But this situation is unusual and happened because of completely different flaws in the rule set, which are not the topic for discussion here. Normally the sandbaggers are in minority. They are always there though. I haven’t participated in one single race this year where there weren’t sandbaggers, even ZP registered sandbaggers. E.g. in my next race there were only roughly 30% ZP registered sandbaggers. And 30% is more of a normal figure. You have to expect something like that whenever you sign up to a race in the “right” category. So there Zwift actually allows the preferences of 30% to make the race less enjoyable for the remaining 70%.


I cannot for my life understand that choice. It’s crap customer experience management. How is it even profitable from a crass financial viewpoint? Is it really?

Just enforce categories and suddenly all these evil, despicable sandbaggers disappear. Poof! Like magic! It’s so easy. It’s that easy. The solution isn’t subscriber moral standards, it’s simple programming. And exactly who would complain afterwards? Customer Service gets clogged by a bazillion angry subscribers going “WTF I can’t sandbag anymore! Imma cancel my subscription!”? Likely scenario? Come on, Zwift…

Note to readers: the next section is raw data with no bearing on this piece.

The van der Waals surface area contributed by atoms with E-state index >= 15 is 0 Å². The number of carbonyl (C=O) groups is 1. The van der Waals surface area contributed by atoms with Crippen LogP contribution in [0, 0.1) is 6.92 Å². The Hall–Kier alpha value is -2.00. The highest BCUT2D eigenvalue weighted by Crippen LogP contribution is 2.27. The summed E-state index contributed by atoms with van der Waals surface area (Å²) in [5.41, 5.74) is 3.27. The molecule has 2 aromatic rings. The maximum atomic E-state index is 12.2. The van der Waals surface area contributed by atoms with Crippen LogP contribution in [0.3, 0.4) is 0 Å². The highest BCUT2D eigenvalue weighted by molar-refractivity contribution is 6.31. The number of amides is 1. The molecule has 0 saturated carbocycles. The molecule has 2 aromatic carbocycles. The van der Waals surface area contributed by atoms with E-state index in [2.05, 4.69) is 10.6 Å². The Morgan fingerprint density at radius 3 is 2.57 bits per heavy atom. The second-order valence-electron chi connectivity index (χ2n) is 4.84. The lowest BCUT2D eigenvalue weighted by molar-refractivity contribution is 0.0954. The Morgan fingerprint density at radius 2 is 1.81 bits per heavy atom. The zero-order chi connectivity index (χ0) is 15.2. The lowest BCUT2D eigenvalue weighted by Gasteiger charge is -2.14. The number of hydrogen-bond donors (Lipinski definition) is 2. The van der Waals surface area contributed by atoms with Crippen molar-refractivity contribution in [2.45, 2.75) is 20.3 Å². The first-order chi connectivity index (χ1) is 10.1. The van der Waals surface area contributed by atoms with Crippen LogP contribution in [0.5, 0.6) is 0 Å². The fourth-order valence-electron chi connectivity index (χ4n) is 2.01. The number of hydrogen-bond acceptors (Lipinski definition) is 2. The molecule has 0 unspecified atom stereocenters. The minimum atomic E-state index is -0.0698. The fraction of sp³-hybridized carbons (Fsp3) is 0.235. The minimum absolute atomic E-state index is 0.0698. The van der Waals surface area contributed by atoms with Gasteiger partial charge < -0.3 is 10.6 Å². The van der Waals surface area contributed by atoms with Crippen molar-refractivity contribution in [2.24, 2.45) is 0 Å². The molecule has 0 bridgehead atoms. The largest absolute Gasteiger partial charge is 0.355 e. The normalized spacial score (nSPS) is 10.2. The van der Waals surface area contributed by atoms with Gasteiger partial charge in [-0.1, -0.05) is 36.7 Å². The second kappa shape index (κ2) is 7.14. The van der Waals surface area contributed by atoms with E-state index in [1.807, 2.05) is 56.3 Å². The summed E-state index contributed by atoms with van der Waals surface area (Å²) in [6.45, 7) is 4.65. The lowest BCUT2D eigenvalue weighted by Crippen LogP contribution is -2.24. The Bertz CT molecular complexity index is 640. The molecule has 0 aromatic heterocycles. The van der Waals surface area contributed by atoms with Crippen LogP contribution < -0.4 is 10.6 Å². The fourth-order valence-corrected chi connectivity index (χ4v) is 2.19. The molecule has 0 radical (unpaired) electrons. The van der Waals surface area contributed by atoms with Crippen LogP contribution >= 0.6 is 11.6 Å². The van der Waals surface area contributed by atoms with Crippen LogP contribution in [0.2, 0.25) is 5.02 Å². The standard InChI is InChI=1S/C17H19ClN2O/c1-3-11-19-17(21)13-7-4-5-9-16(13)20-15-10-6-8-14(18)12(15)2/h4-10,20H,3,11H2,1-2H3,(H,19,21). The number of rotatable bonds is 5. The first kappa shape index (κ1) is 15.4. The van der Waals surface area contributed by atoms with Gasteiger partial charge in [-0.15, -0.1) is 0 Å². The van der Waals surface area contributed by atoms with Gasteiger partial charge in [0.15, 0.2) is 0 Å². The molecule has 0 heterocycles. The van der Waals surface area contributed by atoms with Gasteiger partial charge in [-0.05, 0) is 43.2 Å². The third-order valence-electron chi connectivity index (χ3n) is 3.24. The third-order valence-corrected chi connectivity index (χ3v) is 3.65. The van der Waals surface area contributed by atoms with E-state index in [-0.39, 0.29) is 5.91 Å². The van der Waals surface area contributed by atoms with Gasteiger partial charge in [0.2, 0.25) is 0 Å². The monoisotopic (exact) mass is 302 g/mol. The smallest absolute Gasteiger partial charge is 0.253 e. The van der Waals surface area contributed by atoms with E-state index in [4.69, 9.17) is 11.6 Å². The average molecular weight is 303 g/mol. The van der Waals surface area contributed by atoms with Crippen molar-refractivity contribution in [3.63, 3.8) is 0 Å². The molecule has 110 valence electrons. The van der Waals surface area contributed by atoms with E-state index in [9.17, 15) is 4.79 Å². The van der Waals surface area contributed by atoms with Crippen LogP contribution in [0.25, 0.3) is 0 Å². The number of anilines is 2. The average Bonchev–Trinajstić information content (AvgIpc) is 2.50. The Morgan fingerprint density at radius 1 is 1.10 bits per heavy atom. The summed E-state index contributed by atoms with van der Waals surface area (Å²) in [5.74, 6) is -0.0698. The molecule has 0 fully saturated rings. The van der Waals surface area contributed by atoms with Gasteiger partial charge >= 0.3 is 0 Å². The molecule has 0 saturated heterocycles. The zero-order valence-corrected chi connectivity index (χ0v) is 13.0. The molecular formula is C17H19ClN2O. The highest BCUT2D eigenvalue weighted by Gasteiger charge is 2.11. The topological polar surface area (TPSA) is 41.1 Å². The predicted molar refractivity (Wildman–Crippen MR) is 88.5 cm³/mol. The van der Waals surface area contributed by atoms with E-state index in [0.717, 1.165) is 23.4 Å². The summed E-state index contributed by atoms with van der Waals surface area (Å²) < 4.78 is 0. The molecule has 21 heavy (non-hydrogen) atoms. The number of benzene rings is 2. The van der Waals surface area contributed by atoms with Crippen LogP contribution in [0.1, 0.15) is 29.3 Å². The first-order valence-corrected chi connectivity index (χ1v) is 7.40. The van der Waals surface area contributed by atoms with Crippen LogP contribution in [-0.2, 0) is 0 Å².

Treat the disease, not the symptom. And the ZP culture is 100% about symptom management, nothing more.

I was so dumb. They really had me fooled. When Zwift announced the ZP takeover I applauded it. It made so much sense. You can’t have two conflicting rule sets, one lax on the inside and then one more strict on the outside with no actual authority to enforce the rules. And ZP also made rules that Zwift may never actually have intended or fully agreed on. It just happened, over time. And it happened using W/kg categories for something they aren’t fit for and should never have been used for (race categories). So I expected Zwift to shut the whole damn site down and finally take responsibility and charge over racing. But now ZP is supposed to remain as is for the foreseeable future, to quote the community management? What are they smoking?


People need to understand that the cause of the problem is people CHOOSING to enter lower categories and that the solution is enforcing category entry.

It is very clear who the guideline I’d for… Everybody. I understand it, people being challenged understand it (they always have an excuse).

The problem lies completely with people cheating and entering lower categories… Zwift can solve the problem of the utter contemptible selfishness of category cheats by enforcing category entry.

The key here is that, without the cheating, we wouldn’t be having this discussion.


NO. I completely disagree.